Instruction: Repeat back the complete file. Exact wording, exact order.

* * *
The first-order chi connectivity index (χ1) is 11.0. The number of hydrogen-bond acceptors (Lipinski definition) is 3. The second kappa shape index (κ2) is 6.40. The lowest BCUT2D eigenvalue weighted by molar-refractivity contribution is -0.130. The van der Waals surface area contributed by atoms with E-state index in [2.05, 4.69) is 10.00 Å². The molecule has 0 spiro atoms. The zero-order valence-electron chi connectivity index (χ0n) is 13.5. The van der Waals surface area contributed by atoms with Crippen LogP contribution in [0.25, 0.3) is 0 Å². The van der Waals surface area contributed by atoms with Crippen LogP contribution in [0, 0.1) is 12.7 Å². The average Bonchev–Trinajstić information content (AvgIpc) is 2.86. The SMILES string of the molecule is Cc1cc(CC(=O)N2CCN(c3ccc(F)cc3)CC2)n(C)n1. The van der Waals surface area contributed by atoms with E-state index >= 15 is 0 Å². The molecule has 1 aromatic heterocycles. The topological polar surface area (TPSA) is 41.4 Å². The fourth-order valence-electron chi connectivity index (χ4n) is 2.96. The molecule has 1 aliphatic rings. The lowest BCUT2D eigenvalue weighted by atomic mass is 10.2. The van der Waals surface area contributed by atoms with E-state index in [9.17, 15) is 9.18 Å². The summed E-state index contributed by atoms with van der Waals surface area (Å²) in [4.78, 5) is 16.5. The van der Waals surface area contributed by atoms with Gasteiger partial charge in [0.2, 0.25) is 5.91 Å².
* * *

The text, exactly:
The first-order chi connectivity index (χ1) is 11.0. The number of hydrogen-bond acceptors (Lipinski definition) is 3. The second kappa shape index (κ2) is 6.40. The lowest BCUT2D eigenvalue weighted by molar-refractivity contribution is -0.130. The van der Waals surface area contributed by atoms with E-state index in [2.05, 4.69) is 10.00 Å². The molecule has 0 spiro atoms. The zero-order valence-electron chi connectivity index (χ0n) is 13.5. The van der Waals surface area contributed by atoms with Crippen LogP contribution in [0.25, 0.3) is 0 Å². The van der Waals surface area contributed by atoms with Crippen LogP contribution in [0, 0.1) is 12.7 Å². The average Bonchev–Trinajstić information content (AvgIpc) is 2.86. The SMILES string of the molecule is Cc1cc(CC(=O)N2CCN(c3ccc(F)cc3)CC2)n(C)n1. The van der Waals surface area contributed by atoms with E-state index >= 15 is 0 Å². The molecule has 1 aromatic heterocycles. The topological polar surface area (TPSA) is 41.4 Å². The fourth-order valence-electron chi connectivity index (χ4n) is 2.96. The molecule has 1 aliphatic rings. The lowest BCUT2D eigenvalue weighted by atomic mass is 10.2. The van der Waals surface area contributed by atoms with E-state index in [9.17, 15) is 9.18 Å². The summed E-state index contributed by atoms with van der Waals surface area (Å²) in [4.78, 5) is 16.5. The van der Waals surface area contributed by atoms with Gasteiger partial charge in [0.2, 0.25) is 5.91 Å².